A good friend, who is considering a booth for the NFDA Convention, emailed me with this concern:

I am hearing through various sources that the convention here in October will be slow due to the fact that Disney is only open during the day and families will be going to the parks.  I hate like heck to have it slow and put out so much money.  

You always seem to have the pulse on the goings on in this industry, so I thought I would give you a holler. 

I think my friend has a valid point, so I called the NFDA to get a response.  Here’s what Celine Clark, the Director of Public Affairs and Communication for NFDA, has to say:

Orlando is a big draw precisely because it is so family-friendly, with opportunities for our attendees to spend time with their families at the show and in the city itself.   

This is a brand new convention experience, one that we’re certain offers something for everyone.  As you know, our general sessions will be on the show floor this year, keeping attendees right in the middle of the expo action.  This year’s convention and expo will offer engaging workshops focused on real results, more social events and get-togethers than ever before, amazing guest speakers, and, of course, an expo hall packed with great vendors. 

And for those who want to get in a little Disney on the side, NFDA has arranged for special afternoon and evening only-priced tickets so that attendees get the best of both worlds.

Celine was nice enough to share a link to the NFDA’s brand new, 2008 Convention website, which looks pretty impressive.  There, attendees can purchase discounted Disney tickets and find out a whole lot more about the convention.

Seems to me like the NFDA has considered the issue and has designed a convention that gives people time to hit the theme parks in the afternoon (the expo closes at 3 pm each of the 3 main show days) and still see a lot on the expo floor and in the session rooms.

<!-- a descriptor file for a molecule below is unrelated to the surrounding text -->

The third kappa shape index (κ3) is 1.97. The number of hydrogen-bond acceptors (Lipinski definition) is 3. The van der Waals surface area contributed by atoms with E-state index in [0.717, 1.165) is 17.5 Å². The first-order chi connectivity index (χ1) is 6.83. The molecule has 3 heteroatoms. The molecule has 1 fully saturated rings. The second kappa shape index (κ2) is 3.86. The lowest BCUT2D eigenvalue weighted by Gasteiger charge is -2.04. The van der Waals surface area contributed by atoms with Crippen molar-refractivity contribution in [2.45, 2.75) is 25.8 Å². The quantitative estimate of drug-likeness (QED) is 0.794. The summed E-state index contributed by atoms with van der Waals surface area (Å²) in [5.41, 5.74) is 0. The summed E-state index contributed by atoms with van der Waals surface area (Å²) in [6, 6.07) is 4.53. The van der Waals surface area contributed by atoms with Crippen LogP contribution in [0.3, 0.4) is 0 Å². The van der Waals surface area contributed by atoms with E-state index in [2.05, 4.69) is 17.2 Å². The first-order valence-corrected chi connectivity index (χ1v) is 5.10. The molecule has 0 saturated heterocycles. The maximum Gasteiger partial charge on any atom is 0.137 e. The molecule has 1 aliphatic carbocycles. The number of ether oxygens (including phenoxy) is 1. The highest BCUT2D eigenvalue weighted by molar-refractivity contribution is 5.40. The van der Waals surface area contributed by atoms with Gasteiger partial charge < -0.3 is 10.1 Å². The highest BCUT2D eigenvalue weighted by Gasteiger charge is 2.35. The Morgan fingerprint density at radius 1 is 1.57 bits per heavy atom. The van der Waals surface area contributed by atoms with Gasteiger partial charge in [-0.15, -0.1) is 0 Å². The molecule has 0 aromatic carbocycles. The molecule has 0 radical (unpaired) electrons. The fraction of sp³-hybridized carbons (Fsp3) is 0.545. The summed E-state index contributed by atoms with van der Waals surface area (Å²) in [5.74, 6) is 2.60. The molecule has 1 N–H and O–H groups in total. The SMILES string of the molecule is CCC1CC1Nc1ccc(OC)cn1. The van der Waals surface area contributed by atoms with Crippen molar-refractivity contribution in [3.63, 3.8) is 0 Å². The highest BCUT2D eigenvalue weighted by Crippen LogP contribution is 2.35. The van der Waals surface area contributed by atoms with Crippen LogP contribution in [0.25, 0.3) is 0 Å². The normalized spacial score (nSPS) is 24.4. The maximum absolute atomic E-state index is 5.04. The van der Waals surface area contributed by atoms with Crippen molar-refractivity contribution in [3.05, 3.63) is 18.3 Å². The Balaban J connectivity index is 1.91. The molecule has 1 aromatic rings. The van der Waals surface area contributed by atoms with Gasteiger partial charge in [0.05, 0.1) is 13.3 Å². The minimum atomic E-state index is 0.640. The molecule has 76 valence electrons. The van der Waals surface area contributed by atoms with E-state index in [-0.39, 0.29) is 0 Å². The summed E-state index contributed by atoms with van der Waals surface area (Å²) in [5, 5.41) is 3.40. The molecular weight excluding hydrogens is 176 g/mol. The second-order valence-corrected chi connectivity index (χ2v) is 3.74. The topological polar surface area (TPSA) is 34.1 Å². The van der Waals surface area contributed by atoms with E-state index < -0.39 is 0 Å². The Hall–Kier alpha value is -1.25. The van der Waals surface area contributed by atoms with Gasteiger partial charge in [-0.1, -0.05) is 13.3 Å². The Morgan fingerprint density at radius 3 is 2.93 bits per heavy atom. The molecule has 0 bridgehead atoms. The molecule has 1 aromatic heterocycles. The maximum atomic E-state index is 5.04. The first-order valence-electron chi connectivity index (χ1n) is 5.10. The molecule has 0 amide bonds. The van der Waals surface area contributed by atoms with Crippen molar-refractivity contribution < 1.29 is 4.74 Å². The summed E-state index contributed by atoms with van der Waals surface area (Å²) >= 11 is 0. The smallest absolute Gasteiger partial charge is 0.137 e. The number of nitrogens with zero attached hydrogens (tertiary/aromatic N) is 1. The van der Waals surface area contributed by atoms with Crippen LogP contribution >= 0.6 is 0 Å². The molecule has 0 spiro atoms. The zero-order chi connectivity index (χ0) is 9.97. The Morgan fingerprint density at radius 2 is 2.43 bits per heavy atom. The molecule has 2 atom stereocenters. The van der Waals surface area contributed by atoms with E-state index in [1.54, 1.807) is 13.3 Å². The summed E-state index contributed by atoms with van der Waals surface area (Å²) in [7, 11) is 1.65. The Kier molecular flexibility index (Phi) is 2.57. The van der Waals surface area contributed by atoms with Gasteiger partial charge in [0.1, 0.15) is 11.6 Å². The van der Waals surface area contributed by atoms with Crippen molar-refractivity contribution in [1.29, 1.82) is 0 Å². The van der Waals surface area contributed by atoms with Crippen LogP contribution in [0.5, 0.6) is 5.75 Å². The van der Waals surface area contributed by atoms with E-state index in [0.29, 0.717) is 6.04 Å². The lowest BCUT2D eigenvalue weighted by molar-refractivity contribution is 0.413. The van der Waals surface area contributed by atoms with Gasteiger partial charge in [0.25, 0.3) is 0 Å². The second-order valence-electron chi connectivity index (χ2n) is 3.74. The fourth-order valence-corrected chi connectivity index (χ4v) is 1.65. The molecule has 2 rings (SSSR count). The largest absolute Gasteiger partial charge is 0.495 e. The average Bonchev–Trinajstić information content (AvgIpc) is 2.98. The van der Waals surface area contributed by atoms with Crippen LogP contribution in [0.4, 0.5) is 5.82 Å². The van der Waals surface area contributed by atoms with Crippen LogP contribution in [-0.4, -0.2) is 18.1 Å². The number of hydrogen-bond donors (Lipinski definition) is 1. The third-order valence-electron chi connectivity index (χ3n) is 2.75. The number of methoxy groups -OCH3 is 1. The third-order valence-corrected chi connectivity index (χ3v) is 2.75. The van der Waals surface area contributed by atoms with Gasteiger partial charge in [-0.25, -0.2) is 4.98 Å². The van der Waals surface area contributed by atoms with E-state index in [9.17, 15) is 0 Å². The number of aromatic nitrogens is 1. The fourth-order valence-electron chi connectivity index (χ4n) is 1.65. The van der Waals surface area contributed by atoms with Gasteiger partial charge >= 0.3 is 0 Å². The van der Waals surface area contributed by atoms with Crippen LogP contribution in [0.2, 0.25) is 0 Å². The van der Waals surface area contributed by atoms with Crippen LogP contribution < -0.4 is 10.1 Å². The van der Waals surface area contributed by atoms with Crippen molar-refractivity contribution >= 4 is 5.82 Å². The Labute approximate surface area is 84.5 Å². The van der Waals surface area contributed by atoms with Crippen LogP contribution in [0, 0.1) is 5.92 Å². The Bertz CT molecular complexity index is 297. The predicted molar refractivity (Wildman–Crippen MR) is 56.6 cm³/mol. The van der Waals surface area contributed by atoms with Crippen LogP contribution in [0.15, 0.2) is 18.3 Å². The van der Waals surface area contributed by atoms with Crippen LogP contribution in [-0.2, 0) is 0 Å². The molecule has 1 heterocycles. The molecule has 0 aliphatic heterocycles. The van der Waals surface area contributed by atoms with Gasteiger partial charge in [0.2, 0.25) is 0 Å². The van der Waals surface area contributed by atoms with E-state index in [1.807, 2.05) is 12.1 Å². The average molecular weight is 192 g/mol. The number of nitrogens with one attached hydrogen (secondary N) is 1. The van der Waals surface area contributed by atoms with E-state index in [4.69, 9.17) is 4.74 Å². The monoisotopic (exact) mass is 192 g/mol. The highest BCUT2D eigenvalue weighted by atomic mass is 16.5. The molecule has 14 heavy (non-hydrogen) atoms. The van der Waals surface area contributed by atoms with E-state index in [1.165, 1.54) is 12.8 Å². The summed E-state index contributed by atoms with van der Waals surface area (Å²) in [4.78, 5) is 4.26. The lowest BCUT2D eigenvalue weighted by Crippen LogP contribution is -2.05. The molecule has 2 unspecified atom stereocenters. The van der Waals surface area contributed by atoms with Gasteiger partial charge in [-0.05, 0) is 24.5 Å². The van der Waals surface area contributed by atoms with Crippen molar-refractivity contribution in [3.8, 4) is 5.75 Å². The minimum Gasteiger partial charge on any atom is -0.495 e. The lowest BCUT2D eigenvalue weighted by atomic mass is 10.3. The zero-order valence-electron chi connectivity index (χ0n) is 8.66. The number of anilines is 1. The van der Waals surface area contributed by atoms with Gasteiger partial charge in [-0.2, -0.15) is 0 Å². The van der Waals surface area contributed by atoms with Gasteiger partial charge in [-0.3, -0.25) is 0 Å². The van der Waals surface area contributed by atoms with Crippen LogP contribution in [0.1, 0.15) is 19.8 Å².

But even if there are fewer folks roaming the floor, you should exhibit at this show if:

– You are rolling out new or improved products to the industry and want to make a big splash
– You want to create buzz about your great new company
– You want to build or reinforce wholesale relationships with supply companies (Kelco, Dodge, etc.)
– You’re looking for feedback on products/services from a large base of funeral directors

My friend’s company is still small, but she wants to expand.  She lives close to Orlando and won’t have to worry about getting a hotel or booking a flight.  Her staff lives nearby and can commute together to the show.

The only major expense she’ll have is for a booth.  Even if she splurges on a corner booth, she’s only looking at $2400 in sunk costs.  A few hundred more for printing and a display and she’s in front of three or four thousand industry folks for less than $4000.

For the rest of you, here’s my advice:  Get to the show if you can afford it!

Either later today or early tomorrow, I’ll upload that interactive map of the convention floor I’ve been promising.  Along with it, I’ll describe the path most people take through a convention floor, so you can plan your booth size and placement.

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